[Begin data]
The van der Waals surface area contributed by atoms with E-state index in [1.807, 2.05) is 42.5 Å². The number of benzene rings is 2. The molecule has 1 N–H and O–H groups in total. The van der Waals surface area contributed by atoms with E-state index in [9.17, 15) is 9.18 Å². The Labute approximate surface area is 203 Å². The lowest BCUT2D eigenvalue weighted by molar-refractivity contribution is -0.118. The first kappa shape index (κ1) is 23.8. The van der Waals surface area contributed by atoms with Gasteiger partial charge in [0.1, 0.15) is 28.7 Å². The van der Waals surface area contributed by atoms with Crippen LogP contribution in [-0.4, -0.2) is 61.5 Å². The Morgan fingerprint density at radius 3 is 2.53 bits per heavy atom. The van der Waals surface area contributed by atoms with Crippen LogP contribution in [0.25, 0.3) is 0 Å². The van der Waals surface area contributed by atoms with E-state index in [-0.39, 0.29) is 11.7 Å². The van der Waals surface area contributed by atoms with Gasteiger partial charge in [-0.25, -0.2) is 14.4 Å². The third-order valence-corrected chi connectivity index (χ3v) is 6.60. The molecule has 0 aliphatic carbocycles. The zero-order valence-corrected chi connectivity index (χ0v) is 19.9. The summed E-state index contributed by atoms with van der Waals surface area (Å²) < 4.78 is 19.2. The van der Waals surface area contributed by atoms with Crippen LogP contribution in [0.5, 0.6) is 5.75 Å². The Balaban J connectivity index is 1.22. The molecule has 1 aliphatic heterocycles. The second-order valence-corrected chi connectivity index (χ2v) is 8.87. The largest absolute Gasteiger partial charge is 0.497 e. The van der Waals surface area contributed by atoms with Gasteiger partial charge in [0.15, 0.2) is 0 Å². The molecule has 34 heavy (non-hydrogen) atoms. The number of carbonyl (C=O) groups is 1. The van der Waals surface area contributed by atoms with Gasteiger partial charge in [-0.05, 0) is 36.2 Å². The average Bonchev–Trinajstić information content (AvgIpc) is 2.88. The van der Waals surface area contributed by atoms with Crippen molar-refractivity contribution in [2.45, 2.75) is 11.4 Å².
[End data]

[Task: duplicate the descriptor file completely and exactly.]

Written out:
The van der Waals surface area contributed by atoms with E-state index in [1.807, 2.05) is 42.5 Å². The number of benzene rings is 2. The molecule has 1 N–H and O–H groups in total. The van der Waals surface area contributed by atoms with E-state index in [9.17, 15) is 9.18 Å². The Labute approximate surface area is 203 Å². The lowest BCUT2D eigenvalue weighted by molar-refractivity contribution is -0.118. The first kappa shape index (κ1) is 23.8. The van der Waals surface area contributed by atoms with Gasteiger partial charge in [0.1, 0.15) is 28.7 Å². The van der Waals surface area contributed by atoms with Crippen LogP contribution in [-0.4, -0.2) is 61.5 Å². The Morgan fingerprint density at radius 3 is 2.53 bits per heavy atom. The van der Waals surface area contributed by atoms with Crippen LogP contribution in [0.25, 0.3) is 0 Å². The van der Waals surface area contributed by atoms with E-state index in [-0.39, 0.29) is 11.7 Å². The van der Waals surface area contributed by atoms with Gasteiger partial charge in [-0.25, -0.2) is 14.4 Å². The third-order valence-corrected chi connectivity index (χ3v) is 6.60. The molecule has 0 aliphatic carbocycles. The zero-order valence-corrected chi connectivity index (χ0v) is 19.9. The summed E-state index contributed by atoms with van der Waals surface area (Å²) < 4.78 is 19.2. The van der Waals surface area contributed by atoms with Crippen LogP contribution in [0.5, 0.6) is 5.75 Å². The Balaban J connectivity index is 1.22. The molecule has 1 aliphatic heterocycles. The second-order valence-corrected chi connectivity index (χ2v) is 8.87. The largest absolute Gasteiger partial charge is 0.497 e. The van der Waals surface area contributed by atoms with Gasteiger partial charge in [0.15, 0.2) is 0 Å². The molecule has 34 heavy (non-hydrogen) atoms. The number of carbonyl (C=O) groups is 1. The van der Waals surface area contributed by atoms with Gasteiger partial charge in [-0.05, 0) is 36.2 Å². The average Bonchev–Trinajstić information content (AvgIpc) is 2.88. The van der Waals surface area contributed by atoms with Crippen molar-refractivity contribution in [2.45, 2.75) is 11.4 Å².